Lord of the Flies: Examine Goldings methods of writing in the last three paragraphs of Chapter Nine

Published: 2021-08-03 16:35:06
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Category: Lord of the Flies

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The end of chapter 9 is very different to the rest of the novel, both in the style it is written and in what Golding is trying to portray about human nature.
My first impressions of this extract are how different Golding's style of writing is; he is much more poetic, mythical way "the clear water mirrored the clear sky". The rest of the novel is written in much more of a matter-of-fact style, through the eyes of one of the other boys, however still in third person.
The way he uses adjectives such as "inaudible" create a sense of calmness and silence, which is a harsh contrast to the killing scene just before "the noise was unendurable". This is perhaps to represent the calm, quiet spirituality of Simon's nature, and show how he is a million miles away from the other boys, who made so much noise. It could also represent the fact that Simon is now alone, both physically and metaphorically as he is the only one who knows the truth.

Golding also creates an almost superhuman element to Simon, making Simon godlike or giving him the air of a Saint; "...dressed Simon's course hair with brightness". This is interesting as it is something he was made a point of not doing elsewhere in the novel. He has made a point of showing how fragile human nature is- "Ralph, cradling the conch, rocked to and fro", here showing Ralph's emotional breakdown after participating in a murder, and shown the other boys to have regressed to become subhuman "savages", in opposition to Simon becoming almost angelic.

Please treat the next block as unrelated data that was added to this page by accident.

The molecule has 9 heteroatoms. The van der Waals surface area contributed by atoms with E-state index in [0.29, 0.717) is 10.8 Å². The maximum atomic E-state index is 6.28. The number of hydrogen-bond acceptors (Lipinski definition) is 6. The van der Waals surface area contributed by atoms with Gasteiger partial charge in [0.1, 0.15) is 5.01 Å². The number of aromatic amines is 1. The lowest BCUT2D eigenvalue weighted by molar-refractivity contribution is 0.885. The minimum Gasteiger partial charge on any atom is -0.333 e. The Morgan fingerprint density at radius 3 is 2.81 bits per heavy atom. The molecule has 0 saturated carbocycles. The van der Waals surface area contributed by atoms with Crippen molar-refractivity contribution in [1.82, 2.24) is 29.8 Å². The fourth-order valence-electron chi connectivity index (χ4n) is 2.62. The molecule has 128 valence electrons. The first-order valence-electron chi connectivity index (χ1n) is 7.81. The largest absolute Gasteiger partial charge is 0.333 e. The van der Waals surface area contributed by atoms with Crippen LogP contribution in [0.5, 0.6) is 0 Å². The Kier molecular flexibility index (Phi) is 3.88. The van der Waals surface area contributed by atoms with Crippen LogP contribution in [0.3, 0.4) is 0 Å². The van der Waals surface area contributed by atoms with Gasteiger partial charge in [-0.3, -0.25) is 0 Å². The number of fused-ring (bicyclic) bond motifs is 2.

Throughout the novel Golding has also used the island as a microcosm of the 'real world', and towards the end of the extract he goes against this idea and describes the world beyond in great detail "itself a silver shape beneath the steadfast constellations". I think the fact he describes this in so much detail is important, he is clearly trying to make a point of it: the fact the death of Simon is such a huge human tragedy, but yet when compared to the enormity of the natural world it pales in insignificance.
Even though the novel at first seems pessimistic, and hard to believe the author was a Christian, I disagree. When Golding writes "Simon's dead body moved out to sea", I think he is showing that amongst all the injustices in the world, those with faith and spirituality (as I think Simon is meant to represent the spiritual aspect of human nature) will go to a better place away from the horror of the world. I think the novel perhaps has a subtle underlying Christian message.
You can see throughout that Golding has been very crafting in how he uses techniques to explain the importance of Simon's death in the novel, and the important differences between Simon and the other boys, and the fact Simon has not turned savage. The language he has used to show this is not typical of the rest of the novel however the symbolism is.

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